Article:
Posted on Monday 25 June 2018
Graduating from college can be one of the most exciting milestones in any young person's life. Hard work truly does pay off and depending upon one's chosen occupation, college can open up many doors. However, an awareness of certain financial strategies can particularly come in handy for college graduates. While the aforementioned graduates may have worked part-time jobs during their years of academia, there are still some critical points which they are unaware of, which is to be expected. Moreover, it's worth noting that the game completely changes once students leave college and enter the real world. This is why understanding and heeding the following tidbits of financial advice will prove to be extremely advantageous.
Exams are stressful and so are new jobs. The best thing you can do for your career is to make sure that your body is healthy. You aren't going to make a good impression strolling into an interview with only 4 hours of sleep, running on nothing but caffeine and donuts.
One of the most important steps for college graduates is paying off their student loans as soon as possible, as affirmed by Fidelity . While some grants and scholarships do provide full rides to university, most college students end up taking out loans. After graduating from college, the now former students are expected to pay back their loans. Moreover, there are usually interest rates which are added on top of remaining, unpaid loans after a certain period of time. Virtually everyone has heard the nightmares of individuals who have taken decades (or a lifetime) to finally pay off their loans. Despite the necessity of loans (for most people) to attend college, they are still a form of debt and should be taken care of. College graduates can tackle their loans by getting part-time jobs, freelancing, or otherwise earning income to return the previously borrowed capital. Failure to do this can subsequently breed long-term and undesirable consequences.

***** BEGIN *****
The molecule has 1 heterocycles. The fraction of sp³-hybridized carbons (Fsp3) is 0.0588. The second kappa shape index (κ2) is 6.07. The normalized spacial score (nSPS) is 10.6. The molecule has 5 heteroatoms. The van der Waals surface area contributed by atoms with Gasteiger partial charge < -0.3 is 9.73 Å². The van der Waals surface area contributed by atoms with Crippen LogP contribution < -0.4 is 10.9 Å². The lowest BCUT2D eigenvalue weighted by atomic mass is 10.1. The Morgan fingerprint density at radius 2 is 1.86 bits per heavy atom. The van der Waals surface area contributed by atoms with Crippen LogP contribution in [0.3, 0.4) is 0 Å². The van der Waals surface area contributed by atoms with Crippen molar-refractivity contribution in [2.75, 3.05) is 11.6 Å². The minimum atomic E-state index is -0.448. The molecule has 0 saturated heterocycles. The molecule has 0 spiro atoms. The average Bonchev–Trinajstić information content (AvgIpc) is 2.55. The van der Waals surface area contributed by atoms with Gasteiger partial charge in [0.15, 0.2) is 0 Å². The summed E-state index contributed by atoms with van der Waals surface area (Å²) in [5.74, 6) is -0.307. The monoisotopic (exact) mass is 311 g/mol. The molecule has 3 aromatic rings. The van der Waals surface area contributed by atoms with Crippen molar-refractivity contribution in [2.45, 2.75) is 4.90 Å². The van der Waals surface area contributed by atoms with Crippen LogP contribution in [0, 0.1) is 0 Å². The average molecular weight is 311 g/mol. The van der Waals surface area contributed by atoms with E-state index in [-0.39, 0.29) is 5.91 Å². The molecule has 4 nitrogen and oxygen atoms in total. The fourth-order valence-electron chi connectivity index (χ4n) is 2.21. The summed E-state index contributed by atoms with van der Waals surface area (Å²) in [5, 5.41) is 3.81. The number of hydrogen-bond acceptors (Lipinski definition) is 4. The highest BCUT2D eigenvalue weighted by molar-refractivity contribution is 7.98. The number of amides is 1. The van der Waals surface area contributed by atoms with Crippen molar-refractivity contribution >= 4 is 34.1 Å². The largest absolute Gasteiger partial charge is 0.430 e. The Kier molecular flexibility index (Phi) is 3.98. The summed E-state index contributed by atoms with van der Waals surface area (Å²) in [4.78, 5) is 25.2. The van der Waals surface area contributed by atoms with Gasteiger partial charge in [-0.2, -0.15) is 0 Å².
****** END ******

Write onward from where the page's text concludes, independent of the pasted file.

Take a course on writing a good resume, and research your employer thoroughly before applying. There's benefit in both knowing what your employer is really looking for, and also in knowing more about whether you even want the job to begin with. Employers don't want to waste your time any more than you want to waste theirs.
USA Today recommends that new college graduates immediately begin putting money into a savings fund. Between 5% and 10% of one's regular payments are generally the advised amounts; not only does this built positive financial habits, but establishing a healthy emergency fund moreover ensures that one will have their bases covered in the event of unforeseen occurrences. It is better to have something and not need it than to need something and not have it. Proactive, preventive maintenance is always wiser than reactive damage control.
Virtually everyone wants to do well in life and make money. However, a huge part of success is being passionate about one's career or occupation. Now, there are some individuals who maintain that passion is overrated, but they're wrong. Genuine passion is often a motivating factor; it's the source which drives people to work hard, overcome obstacles, and keep pushing forward during times where others would have given up. Sometimes, unearthing one's passion can take awhile. Many people take certain classes for fun or try new hobbies. One of the best ways for college graduates to tap into their passions and interests are to consider acitivities they would partake in, even without being paid. While everyone has to make a living, the foregoing consideration can be quite eye-opening. Nine times out of ten, our passions are our callings. Once they have been recognized and identified, the process of building a career can commence.